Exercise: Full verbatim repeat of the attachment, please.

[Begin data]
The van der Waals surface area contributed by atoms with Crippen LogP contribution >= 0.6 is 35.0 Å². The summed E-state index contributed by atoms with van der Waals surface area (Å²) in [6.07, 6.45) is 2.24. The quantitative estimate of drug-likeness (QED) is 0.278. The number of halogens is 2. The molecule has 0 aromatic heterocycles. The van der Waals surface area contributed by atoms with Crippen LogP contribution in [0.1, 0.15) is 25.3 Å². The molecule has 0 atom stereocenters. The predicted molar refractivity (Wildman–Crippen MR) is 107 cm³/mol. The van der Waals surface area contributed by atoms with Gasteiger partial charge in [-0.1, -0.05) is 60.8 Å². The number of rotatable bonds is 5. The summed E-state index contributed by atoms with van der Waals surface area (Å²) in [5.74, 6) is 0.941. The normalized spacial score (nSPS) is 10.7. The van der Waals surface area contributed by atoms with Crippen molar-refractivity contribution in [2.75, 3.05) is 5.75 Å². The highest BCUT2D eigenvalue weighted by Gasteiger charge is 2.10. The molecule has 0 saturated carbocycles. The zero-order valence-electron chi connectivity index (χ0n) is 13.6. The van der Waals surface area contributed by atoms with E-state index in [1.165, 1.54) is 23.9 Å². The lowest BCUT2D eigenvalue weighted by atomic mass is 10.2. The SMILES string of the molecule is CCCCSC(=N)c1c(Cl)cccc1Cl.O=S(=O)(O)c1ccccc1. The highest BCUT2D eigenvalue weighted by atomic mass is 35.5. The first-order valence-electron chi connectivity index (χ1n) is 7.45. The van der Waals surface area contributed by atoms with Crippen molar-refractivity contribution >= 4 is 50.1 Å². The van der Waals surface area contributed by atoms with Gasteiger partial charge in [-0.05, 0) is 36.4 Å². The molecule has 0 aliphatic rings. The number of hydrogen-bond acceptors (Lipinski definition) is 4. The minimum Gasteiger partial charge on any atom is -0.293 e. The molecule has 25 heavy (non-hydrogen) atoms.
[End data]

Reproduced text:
The van der Waals surface area contributed by atoms with Crippen LogP contribution >= 0.6 is 35.0 Å². The summed E-state index contributed by atoms with van der Waals surface area (Å²) in [6.07, 6.45) is 2.24. The quantitative estimate of drug-likeness (QED) is 0.278. The number of halogens is 2. The molecule has 0 aromatic heterocycles. The van der Waals surface area contributed by atoms with Crippen LogP contribution in [0.1, 0.15) is 25.3 Å². The molecule has 0 atom stereocenters. The predicted molar refractivity (Wildman–Crippen MR) is 107 cm³/mol. The van der Waals surface area contributed by atoms with Gasteiger partial charge in [-0.1, -0.05) is 60.8 Å². The number of rotatable bonds is 5. The summed E-state index contributed by atoms with van der Waals surface area (Å²) in [5.74, 6) is 0.941. The normalized spacial score (nSPS) is 10.7. The van der Waals surface area contributed by atoms with Crippen molar-refractivity contribution in [2.75, 3.05) is 5.75 Å². The highest BCUT2D eigenvalue weighted by Gasteiger charge is 2.10. The molecule has 0 saturated carbocycles. The zero-order valence-electron chi connectivity index (χ0n) is 13.6. The van der Waals surface area contributed by atoms with E-state index in [1.165, 1.54) is 23.9 Å². The lowest BCUT2D eigenvalue weighted by atomic mass is 10.2. The SMILES string of the molecule is CCCCSC(=N)c1c(Cl)cccc1Cl.O=S(=O)(O)c1ccccc1. The highest BCUT2D eigenvalue weighted by atomic mass is 35.5. The first-order valence-electron chi connectivity index (χ1n) is 7.45. The van der Waals surface area contributed by atoms with Crippen molar-refractivity contribution >= 4 is 50.1 Å². The van der Waals surface area contributed by atoms with Gasteiger partial charge in [-0.05, 0) is 36.4 Å². The molecule has 0 aliphatic rings. The number of hydrogen-bond acceptors (Lipinski definition) is 4. The minimum Gasteiger partial charge on any atom is -0.293 e. The molecule has 25 heavy (non-hydrogen) atoms.